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Drunk Falls onto Tracks at Haymarket: Good Samaritans to the Rescue!

On June 7th, a drunk man fell onto the tracks at the Haymarket station on the Green Line, according to the Boston Globe. The man stumbled out of the train and then fell underneath, at which point the doors to the train closed, the Globe reports.

At that point, one woman banged on the train door so that it would stop and 6 or so other passengers worked together to get the man off the tracks, writes the Globe. The man was not hurt in the incident where the fall and Good Samaritans were caught on a surveillance camera, according to WBZ-TV.

Here's the video:

As you can see, the group of passengers saved the man's life, but they certainly didn't have to. Nobody has a duty to rescue another person unless they have a special relationship to that person. These include if a person creates the peril through their negligence (say, a car accident), if the person started to rescue then they have to finish, and if there is a relationship like employer-employee or school-student.

Here, you can see that there is no special relationship between the passengers and the drunk man. If one were to exist, it would be between MBTA and the passengers.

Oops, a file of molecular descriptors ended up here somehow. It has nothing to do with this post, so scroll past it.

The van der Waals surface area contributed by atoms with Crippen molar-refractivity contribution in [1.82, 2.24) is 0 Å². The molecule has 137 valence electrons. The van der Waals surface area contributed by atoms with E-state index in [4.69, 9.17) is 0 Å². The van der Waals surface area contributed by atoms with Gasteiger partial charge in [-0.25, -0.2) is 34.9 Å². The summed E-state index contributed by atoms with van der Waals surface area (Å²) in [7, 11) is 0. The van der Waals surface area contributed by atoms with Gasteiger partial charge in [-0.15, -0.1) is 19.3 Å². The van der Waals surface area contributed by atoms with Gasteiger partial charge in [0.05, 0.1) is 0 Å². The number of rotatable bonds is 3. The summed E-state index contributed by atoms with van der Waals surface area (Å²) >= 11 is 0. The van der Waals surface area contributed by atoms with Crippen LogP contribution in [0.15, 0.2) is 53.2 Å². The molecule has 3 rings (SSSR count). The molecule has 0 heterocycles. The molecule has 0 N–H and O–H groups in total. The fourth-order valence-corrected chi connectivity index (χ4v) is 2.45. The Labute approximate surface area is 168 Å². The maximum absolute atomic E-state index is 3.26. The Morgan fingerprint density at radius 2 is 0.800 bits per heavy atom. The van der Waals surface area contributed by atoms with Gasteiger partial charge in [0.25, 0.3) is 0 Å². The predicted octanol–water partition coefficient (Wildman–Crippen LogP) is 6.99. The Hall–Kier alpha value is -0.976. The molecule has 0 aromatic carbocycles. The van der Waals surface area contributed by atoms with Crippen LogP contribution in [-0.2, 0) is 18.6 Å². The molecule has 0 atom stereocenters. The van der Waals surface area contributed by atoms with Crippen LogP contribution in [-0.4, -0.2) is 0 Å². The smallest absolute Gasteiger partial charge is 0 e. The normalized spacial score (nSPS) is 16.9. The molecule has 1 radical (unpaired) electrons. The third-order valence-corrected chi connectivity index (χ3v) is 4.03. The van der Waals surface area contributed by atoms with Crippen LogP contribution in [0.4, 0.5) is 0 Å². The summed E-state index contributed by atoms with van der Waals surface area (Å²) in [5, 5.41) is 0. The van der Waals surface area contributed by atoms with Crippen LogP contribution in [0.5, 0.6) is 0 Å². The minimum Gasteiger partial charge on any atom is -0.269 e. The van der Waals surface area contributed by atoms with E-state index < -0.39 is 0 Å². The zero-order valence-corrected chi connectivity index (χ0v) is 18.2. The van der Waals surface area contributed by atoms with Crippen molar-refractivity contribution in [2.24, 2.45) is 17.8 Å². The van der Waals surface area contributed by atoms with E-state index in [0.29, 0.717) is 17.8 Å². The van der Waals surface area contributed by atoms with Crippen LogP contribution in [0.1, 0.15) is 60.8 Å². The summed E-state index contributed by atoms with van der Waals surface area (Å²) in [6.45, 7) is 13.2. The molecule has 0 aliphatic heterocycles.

Now, in some states if the rescuers had failed, the drunk man could have a negligence claim against those who tried to rescue him. However, there is a Massachusetts law protecting those who would rescue a person in need. These laws are, not surprisingly, called "Good Samaritan" laws and limit liability to those who, during their rescue, are actually trying to harm the person instead of help.

If you see someone in trouble, like a drunk man on the tracks, you should feel free to help them. Unless you don't have the guts to stick to being a Good Samaritan, in which case, keep walking, we don't want any half-hearted rescues around here anyway.

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